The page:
Artist from Olney has a double celebration as he prepares for city showcase

Artist Edward Robinson from Olney says he has two things to smile about.

Tuesday, 9th October 2018, 2:30 pm
Updated Wednesday, 10th October 2018, 5:53 pm
Edward Robinson

The first is the birth of his grandson, James, five weeks ago.

The second is that he has had another painting accepted into the ING Discerning Eye exhibition 2018 which will be held at the Mall Galleries in London.

Edward said: “This year has been momentous. I am so delighted to be a gramps and I know James’ sister Beatrice will be a doting big sister. They’re still a bit too young for a trip to the exhibition at the Mall Galleries but I am encouraging them to appreciate my artwork.”

The ING Discerning Eye exhibition, which opens on November 15, is a show of small works independently selected by six prominent figures from different areas of the art world - two artists, two collectors and two critics. It provides an unusual opportunity for works by lesser-known artists to be hung alongside contributions from internationally recognised names.

Edward’s work features a limited palette to keep unity within the painting. He said: “Elements of an abstract nature emerge as a consequence of simplifying the subject with a variety of type effects, textures and a limited palette. Ideas will be triggered after on-the-spot expressive drawings are created to shape and simplify form.”

After completing a graphic design and illustration course at Great Yarmouth School of Art (now Norwich School of Art), Edward moved to London working for some of the leading design and advertising agencies. During his career Ed obtained several national and international design awards and became a Fellow of the Chartered Society of Designers.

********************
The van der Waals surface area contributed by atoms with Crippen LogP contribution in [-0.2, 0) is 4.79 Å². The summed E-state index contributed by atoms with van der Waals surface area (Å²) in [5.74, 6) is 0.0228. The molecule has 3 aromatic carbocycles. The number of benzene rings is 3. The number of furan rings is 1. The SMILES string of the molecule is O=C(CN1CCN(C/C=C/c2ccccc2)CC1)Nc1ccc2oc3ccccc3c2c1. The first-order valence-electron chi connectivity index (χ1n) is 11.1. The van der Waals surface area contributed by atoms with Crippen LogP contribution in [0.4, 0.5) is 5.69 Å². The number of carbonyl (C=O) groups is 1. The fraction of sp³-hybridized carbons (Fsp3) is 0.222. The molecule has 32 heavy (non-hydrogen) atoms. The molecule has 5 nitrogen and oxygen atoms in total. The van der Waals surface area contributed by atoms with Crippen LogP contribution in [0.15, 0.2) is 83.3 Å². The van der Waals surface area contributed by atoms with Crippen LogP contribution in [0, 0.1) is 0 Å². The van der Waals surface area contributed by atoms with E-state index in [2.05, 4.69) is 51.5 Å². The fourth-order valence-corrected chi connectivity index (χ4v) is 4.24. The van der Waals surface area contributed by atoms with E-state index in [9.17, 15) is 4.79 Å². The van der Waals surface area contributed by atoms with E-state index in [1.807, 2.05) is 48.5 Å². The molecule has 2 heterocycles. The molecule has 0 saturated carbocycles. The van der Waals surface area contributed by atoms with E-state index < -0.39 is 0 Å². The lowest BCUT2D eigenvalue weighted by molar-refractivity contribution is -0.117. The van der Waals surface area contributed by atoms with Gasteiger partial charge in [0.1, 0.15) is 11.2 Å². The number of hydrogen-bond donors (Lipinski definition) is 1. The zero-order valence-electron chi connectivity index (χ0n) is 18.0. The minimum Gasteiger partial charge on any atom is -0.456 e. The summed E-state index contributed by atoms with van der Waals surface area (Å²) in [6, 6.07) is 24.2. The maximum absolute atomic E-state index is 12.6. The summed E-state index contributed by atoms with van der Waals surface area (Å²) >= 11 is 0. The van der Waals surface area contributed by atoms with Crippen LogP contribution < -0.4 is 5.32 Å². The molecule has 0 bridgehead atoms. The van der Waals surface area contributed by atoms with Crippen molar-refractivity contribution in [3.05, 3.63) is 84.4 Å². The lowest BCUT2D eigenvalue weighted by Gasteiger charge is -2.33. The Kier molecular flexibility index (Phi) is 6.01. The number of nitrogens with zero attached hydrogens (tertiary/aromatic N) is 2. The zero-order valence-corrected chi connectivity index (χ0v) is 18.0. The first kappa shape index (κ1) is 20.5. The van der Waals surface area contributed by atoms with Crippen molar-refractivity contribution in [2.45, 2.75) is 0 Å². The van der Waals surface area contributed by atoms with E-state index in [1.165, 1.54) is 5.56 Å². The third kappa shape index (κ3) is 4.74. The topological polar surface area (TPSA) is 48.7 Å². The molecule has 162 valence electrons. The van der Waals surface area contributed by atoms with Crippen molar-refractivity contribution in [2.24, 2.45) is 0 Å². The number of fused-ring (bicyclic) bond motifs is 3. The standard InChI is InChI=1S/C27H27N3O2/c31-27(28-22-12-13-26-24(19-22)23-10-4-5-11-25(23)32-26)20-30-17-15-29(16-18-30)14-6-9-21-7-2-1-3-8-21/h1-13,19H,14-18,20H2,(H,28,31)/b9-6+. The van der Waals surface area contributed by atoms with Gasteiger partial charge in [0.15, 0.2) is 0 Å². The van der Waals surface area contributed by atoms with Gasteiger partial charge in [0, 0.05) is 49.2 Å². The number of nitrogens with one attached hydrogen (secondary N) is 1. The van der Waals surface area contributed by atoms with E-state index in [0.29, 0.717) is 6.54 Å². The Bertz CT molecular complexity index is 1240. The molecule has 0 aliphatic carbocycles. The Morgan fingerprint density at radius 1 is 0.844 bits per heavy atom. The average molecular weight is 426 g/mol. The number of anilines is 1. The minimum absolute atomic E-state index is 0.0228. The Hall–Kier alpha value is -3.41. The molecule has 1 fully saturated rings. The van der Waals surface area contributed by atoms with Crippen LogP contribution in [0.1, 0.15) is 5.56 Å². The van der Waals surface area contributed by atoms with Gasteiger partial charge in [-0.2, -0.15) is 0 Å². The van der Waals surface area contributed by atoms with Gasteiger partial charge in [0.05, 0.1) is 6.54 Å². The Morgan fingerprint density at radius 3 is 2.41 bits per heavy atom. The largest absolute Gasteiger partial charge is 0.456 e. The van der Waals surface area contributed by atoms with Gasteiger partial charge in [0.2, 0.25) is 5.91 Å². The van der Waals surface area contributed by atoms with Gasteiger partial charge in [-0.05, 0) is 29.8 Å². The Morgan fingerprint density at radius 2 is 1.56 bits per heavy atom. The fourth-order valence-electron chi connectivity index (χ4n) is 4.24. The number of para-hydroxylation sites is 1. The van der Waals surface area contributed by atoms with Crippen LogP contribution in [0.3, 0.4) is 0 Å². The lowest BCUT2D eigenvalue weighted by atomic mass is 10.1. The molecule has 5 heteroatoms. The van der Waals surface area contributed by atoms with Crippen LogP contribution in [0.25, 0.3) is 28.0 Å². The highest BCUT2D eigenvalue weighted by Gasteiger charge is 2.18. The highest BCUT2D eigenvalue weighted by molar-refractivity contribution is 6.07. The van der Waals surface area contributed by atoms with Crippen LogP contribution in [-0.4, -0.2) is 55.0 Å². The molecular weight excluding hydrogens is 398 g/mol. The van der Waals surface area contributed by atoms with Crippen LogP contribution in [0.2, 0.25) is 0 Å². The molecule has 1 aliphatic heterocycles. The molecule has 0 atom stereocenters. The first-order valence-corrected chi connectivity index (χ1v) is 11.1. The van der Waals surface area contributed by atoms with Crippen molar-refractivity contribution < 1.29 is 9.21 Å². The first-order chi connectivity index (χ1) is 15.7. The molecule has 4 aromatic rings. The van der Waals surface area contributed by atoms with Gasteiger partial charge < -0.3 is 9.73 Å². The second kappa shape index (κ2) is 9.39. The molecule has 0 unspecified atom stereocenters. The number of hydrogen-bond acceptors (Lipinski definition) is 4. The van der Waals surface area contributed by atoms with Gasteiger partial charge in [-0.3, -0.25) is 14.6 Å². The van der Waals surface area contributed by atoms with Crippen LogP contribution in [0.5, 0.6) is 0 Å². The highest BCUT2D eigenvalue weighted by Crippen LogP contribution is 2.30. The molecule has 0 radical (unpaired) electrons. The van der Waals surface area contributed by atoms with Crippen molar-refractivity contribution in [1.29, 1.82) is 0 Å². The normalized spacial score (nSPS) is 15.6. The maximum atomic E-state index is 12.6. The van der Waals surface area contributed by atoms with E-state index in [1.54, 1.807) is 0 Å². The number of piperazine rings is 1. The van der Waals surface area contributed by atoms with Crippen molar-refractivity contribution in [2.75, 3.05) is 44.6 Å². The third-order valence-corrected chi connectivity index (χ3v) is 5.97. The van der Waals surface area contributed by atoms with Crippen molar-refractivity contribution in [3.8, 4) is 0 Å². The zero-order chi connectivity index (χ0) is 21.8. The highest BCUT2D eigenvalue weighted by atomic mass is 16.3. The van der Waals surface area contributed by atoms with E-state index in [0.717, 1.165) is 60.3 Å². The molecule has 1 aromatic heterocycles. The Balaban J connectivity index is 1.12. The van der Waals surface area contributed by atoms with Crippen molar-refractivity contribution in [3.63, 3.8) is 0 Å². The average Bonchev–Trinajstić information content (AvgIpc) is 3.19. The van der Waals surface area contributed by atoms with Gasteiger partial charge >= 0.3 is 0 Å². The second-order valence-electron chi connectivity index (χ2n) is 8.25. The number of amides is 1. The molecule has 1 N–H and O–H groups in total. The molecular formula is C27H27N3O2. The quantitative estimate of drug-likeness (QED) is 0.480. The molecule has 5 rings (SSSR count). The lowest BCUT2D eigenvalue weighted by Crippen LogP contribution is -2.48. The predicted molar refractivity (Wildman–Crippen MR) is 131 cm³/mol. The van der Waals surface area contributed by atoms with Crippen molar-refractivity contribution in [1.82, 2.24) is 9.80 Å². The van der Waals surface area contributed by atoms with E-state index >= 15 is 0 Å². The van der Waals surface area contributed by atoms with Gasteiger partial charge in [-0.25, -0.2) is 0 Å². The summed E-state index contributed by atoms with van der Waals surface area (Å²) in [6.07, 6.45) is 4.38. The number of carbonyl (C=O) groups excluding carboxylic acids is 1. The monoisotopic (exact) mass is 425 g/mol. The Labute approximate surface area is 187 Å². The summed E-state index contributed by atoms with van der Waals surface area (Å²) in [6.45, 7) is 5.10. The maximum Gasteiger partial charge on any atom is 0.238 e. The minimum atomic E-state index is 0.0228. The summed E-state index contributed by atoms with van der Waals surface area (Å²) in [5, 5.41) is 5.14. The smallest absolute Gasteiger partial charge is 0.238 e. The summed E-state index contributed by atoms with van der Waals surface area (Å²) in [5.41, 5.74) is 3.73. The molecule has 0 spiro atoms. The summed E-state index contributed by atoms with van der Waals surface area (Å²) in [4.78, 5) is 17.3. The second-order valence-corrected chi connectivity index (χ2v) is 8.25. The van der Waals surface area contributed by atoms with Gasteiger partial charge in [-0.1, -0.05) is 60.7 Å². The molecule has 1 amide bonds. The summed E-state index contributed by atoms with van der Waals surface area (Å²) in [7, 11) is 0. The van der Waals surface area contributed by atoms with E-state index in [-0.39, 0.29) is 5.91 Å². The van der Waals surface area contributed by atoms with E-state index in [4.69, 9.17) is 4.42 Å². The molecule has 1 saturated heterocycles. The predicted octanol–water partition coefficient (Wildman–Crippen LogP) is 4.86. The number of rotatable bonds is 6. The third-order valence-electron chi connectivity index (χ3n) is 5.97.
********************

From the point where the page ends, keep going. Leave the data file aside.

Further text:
Often choosing to draw the viewer in with directional light, Edward will translate the ambiance of a scene at a particular moment in time. Incorporating collage and mixed media as well as his key technique of manipulating printed type and newsprint to create an exciting interplay of textural effects.

Edward continues to be moved and exhilarated by his surroundings, still surprised by the combinations of shapes, colours and textures he sees before him. He is less preoccupied with a topographical correctness, he just prioritises on recreating what he has seen and his own emotional response to the subject. Edward arrives at a natural balance between the representational and the abstract.

Since becoming a professional artist Edward’s work is now held in private collections worldwide. His subjects include busy markets, urban scenes and seascapes.

Contact Edward on 07790 857567 or visit